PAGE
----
Havana, Cuba.-Cuba, under the auspices of the UN Development Program (UNDP), is implementing a strategic flora and fauna conservation and preservation initiative that involves an undertaking to implement a series of concrete actions until the year 2020.
The national study, led by Cuba’s Environment Agency’s Ecology and Systematic Institute, incorporates 20 goals and five concrete targets, intended to stem biodiversity deterioration and destruction.
Addressing the underlying causes of species loss, coping with primary threats, encouraging the sustainable exploitation of species and the conservation of ecosystems, habitats, species and genes are some of the program’s goals.
Launching the strategy, the UND’s resident representative in Cuba, Soledad Bauza, stressed the importance of the program, which is the principal strand of a plan for implementing strategic national environmental policy objectives, to cope with the loss of animal and plant species.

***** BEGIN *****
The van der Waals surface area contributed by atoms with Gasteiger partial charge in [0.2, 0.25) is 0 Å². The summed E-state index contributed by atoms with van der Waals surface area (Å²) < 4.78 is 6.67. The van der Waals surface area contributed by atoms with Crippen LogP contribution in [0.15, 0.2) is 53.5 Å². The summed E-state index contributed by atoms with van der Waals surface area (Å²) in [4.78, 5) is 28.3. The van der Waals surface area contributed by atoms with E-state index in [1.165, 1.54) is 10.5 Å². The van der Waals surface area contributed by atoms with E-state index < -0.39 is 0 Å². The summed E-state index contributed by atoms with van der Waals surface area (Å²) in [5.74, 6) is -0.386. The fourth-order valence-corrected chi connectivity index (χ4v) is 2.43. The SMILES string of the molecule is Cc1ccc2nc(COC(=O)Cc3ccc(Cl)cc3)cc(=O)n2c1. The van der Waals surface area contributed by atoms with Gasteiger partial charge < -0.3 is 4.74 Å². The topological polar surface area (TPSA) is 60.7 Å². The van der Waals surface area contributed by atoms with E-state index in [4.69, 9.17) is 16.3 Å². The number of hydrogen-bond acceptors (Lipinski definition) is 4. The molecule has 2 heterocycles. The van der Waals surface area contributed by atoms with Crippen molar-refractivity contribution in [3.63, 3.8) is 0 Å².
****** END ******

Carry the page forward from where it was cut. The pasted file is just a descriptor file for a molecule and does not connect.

Bauza told The Havana Reporter that the goals focus on the main challenges that productive sectors must face to ensure the sustainable use of natural resources and restore the health of ecosystems. The strategy also plays a leading role in the fight against climate.
Given its insular state condition, Cuba is highly vulnerable to rising average sea levels and temperatures and drought conditions.
Having already been presented to the Conference of the Parties to the Convention on Biological Diversity (COP13) last December in Cancun, Mexico, the report’s authors state that the plan complies with UN Convention on Climate Change commitments and aims to establish a series of actions with relevant and realistic goals. Its primary purpose is to identify and establish priorities to halt biodiversity loss though preservation and sustainable use.